Today marks the 100th anniversary of International Women’s Day, a day set aside to celebrate the political, economic, and social achievements of women around the world. To recognize this historic day, PHR is highlighting the enormous challenges we face in addressing mass rape in armed conflicts.
This blog post is the first of a series of 10 posts that will chronicle PHR Deputy Director Susannah Sirkin’s recent 13-day trip to Kenya and the Democratic Republic of the Congo (DRC) accompanied by PHR Asylum Network member Dr. Coleen Kivlahan. This diary of their assessment trip seeks to highlight the small — but seminal — achievements of grassroots organizations, women’s rights groups, health professionals, and legal advocates working to serve women and girl survivors of sexual assault in Eastern and Central Africa. The blog series will also underscore the challenges and hurdles that remain.
Nairobi, Kenya: How to combat widespread impunity for rape in Central and East Africa, starting here in Kenya? As PHR and other experts have documented for more than a decade, tens of thousands of women and girls have been — and continue to be — sexually assaulted by government soldiers, rebel forces, and civilians, both during and following armed conflict.
A critical problem in addressing this crisis has been the difficulty of prosecuting crimes of sexual violence, to enable survivors to seek justice and to help deter future crimes.
Groups who seek to support survivors’ needs face daunting obstacles: shame, stigma, rejection, lack of political will and poor resources. Perpetrators act with impunity and medical and legal capacity and forensic training required to support prosecutions against these perpetrators are lacking.
We’re here to learn more about this crisis and challenge in Nairobi, and then we’re heading West in a few days to eastern Congo. Dr. Coleen Kivlahan, a veteran PHR doctor, has joined me. She’s a pioneer in setting up SAFE (Sexual Assault Forensic Evaluation) programs in the US, one of our expert asylum evaluators in the DC area, and what’s more, a marathon runner, experienced trainer, and intrepid traveler. I’d go anywhere with her.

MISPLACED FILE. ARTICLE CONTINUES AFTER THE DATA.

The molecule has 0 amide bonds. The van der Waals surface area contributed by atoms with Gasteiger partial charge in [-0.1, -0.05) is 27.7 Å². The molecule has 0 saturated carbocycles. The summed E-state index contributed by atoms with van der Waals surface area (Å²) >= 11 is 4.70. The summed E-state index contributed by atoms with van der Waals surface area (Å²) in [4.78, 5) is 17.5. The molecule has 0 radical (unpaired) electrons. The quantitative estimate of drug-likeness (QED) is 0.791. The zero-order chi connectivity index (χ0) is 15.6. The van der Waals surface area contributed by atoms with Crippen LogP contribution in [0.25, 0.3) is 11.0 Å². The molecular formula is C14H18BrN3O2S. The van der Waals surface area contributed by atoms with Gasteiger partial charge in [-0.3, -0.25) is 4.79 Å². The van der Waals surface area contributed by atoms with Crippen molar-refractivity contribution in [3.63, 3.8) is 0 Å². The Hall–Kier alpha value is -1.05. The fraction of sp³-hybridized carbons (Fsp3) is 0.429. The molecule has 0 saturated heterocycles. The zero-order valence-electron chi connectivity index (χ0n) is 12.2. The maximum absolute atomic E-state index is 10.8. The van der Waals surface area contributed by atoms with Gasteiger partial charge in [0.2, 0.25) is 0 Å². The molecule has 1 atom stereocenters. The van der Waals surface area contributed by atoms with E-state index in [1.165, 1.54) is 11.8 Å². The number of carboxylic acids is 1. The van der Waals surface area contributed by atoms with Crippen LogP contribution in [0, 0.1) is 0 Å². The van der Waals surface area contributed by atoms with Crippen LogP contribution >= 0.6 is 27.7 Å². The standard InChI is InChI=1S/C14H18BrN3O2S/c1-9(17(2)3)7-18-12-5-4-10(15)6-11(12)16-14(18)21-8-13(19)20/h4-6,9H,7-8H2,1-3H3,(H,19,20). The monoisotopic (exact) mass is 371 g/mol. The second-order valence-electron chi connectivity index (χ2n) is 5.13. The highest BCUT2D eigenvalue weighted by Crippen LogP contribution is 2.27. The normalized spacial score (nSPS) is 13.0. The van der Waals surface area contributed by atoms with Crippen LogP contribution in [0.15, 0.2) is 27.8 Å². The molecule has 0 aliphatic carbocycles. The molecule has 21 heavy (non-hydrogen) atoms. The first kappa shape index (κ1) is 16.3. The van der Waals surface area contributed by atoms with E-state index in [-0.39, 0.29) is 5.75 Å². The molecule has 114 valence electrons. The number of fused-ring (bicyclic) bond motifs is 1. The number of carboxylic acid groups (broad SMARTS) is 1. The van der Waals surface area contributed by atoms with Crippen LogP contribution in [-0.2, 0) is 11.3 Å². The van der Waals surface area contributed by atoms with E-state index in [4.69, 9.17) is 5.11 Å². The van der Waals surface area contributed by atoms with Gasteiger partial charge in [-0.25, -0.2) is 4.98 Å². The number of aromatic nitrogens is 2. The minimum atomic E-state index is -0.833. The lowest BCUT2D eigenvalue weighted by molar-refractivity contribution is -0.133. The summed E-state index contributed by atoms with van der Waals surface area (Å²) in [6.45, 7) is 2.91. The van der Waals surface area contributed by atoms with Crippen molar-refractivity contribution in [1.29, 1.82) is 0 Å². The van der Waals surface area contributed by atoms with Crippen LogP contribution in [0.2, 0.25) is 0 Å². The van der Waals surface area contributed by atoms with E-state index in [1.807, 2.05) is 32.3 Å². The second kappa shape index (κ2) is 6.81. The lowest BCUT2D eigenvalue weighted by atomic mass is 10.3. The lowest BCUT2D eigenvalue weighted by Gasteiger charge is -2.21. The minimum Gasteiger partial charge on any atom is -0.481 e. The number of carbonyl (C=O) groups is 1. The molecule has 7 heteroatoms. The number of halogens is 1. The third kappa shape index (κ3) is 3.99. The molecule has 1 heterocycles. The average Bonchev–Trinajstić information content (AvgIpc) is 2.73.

Day 1: All over town we see the bold black words on posters, key chains, flyers, wall paintings: Sita Kimya (“I will not keep quiet” in Kiswahili): Say No to Rape — a new awareness or “sensitization” campaign funded by USAID, the US Agency for International Development.
Our aim is to check out the gaps in forensic evaluation — the best practices for health professionals who respond to victims in gathering physical and psychological evidence that can be used in prosecution — and documentation needed to hold perpetrators accountable for this crime. As we know, this all-too-silent crime is suffered by countless women in war as well as in the fragile peace that follows mass violence or armed conflicts. We’re meeting with doctors, lawyers, nurses, police, program administrators, government officials in health and justice, women’s rights activists, and aid workers.
These are travel impressions. The full assessment will come as we pack in our days and peel the onion, since every time we think we understand something, a new layer of complexity reveals itself. Each interview on this trip unravels another set of challenges: policies that seem great versus practices that don’t resemble them at all:
- Standards for treatment of victims and documentation of injuries that exist on paper but are not widely known or understood.
- Confusion about police and/or medical forms required for criminal investigation or evidence.
- Incomplete or inadequate formats for forms.
- Who does what in the investigation and justice systems to prosecute sexual violence?
- What capacities do professionals gathering evidence have and need? Do they have basic equipment?
- Extraordinary people here are making change and pioneering new approaches. Is there the necessary political will to end impunity for rape and serve justice to survivors?